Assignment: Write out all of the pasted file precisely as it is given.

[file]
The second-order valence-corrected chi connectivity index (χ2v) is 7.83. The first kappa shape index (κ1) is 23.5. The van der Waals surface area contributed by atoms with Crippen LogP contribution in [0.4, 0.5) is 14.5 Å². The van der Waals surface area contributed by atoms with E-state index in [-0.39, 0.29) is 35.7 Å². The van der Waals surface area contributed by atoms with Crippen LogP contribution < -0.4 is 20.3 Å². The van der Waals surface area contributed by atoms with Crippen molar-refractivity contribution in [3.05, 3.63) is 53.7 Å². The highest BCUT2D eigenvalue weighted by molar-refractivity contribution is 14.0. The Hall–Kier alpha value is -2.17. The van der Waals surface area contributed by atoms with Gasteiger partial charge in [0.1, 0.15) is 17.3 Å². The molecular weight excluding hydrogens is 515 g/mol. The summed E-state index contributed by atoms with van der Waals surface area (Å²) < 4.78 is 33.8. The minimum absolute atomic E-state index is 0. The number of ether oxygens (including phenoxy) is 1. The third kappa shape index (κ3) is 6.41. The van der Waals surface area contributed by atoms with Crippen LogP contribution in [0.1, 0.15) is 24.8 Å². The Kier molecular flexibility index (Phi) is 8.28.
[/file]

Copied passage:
The second-order valence-corrected chi connectivity index (χ2v) is 7.83. The first kappa shape index (κ1) is 23.5. The van der Waals surface area contributed by atoms with Crippen LogP contribution in [0.4, 0.5) is 14.5 Å². The van der Waals surface area contributed by atoms with E-state index in [-0.39, 0.29) is 35.7 Å². The van der Waals surface area contributed by atoms with Crippen LogP contribution < -0.4 is 20.3 Å². The van der Waals surface area contributed by atoms with Crippen molar-refractivity contribution in [3.05, 3.63) is 53.7 Å². The highest BCUT2D eigenvalue weighted by molar-refractivity contribution is 14.0. The Hall–Kier alpha value is -2.17. The van der Waals surface area contributed by atoms with Gasteiger partial charge in [0.1, 0.15) is 17.3 Å². The molecular weight excluding hydrogens is 515 g/mol. The summed E-state index contributed by atoms with van der Waals surface area (Å²) < 4.78 is 33.8. The minimum absolute atomic E-state index is 0. The number of ether oxygens (including phenoxy) is 1. The third kappa shape index (κ3) is 6.41. The van der Waals surface area contributed by atoms with Crippen LogP contribution in [0.1, 0.15) is 24.8 Å². The Kier molecular flexibility index (Phi) is 8.28.